Gatlinburg, TN residents are facing the prospect of returning to their homes and businesses after unimaginable devastation resulting from a massive wildfire that swept through the tourist city of Gatlinburg, TN. Over 14,000 people were evacuated. It now appears that the fires may have been intentionally set by two Tennessee residents who are juveniles. The number of injuries, the loss of life, and the massive number of properties that were destroyed is gut-wrenching.
“This is the largest fire in the state of Tennessee in 100 years,” said Gov. Bill Haslam, who visited the city Tuesday afternoon.

The number of structure damaged or destroyed by last week’s fires in Sevier County has risen to 2,460.

To date, there have been 176 injuries or illnesses resulting from the fires. There are 14 confirmed fatalities.

The Chimney Tops 2 fire is still smoldering in the park, burning 17,006 acres so far, but it is now  85% contained. A second fire, called the Cobby Nob fire which started the night of the fires in Gatlinburg, covers 803 acres and is 53 percent contained. Thanks to the rain, those fires have not increased in size in the past few days, but they are not completely out.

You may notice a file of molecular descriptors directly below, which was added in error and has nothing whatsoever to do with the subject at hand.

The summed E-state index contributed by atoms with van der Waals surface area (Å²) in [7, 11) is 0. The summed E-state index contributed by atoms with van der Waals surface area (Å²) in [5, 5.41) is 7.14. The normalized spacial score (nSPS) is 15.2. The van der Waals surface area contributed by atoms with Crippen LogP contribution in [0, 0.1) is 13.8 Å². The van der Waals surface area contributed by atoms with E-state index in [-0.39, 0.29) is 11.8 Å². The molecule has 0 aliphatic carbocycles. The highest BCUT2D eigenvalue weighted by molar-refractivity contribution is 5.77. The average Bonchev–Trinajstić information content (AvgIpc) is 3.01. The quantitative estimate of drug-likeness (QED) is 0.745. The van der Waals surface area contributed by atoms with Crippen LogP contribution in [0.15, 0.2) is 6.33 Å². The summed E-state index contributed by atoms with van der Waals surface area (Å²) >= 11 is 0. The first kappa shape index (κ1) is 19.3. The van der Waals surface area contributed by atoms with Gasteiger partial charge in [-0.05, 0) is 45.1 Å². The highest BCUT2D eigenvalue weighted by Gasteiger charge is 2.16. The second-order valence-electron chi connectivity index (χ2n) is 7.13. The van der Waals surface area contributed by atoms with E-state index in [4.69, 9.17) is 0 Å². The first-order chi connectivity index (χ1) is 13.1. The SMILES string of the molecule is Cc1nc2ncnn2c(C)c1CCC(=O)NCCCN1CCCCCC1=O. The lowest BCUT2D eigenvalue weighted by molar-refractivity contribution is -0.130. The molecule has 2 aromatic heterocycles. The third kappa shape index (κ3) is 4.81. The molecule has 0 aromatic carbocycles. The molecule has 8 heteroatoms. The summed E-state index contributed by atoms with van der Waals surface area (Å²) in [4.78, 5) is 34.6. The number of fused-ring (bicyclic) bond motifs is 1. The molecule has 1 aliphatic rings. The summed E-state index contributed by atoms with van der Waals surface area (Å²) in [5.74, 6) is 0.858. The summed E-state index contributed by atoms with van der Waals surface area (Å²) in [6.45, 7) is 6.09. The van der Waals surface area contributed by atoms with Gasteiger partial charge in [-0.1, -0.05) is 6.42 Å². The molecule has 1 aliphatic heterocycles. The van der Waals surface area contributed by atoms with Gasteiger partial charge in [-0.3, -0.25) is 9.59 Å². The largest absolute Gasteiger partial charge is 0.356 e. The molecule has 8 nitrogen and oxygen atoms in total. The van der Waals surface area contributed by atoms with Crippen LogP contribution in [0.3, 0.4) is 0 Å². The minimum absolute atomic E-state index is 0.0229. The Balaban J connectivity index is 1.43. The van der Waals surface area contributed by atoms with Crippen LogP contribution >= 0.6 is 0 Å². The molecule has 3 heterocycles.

Authorities have charged two juveniles in connection with the fires that started last month in the Chimney Tops area of the Great Smoky Mountains National Park and swept through Sevier County, killing 14 and injuring more than 130.

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The juveniles were charged with aggravated arson, but could face additional charges later. They are currently being held at the Sevier County Juvenile Detention Center.

“Everything is on the table,” James Dunn, district attorney general of the 4th District.

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During the coming days, a judge will determine whether to grant the two bond and – if so – how much.

They also could be tried as adults.

“Numerous hours have gone into conducting interviews and investigating this incident from every angle,” said Mark Gwyn, director of the TBI, adding that local and state agencies “have been working tirelessly.” –WBIR

This video taken by two step-brothers who tried to escape the wildfires in their car gives outsiders a pretty good view of the horror Gatlinburg residents were experiencing as they tried to escape the wildfires:

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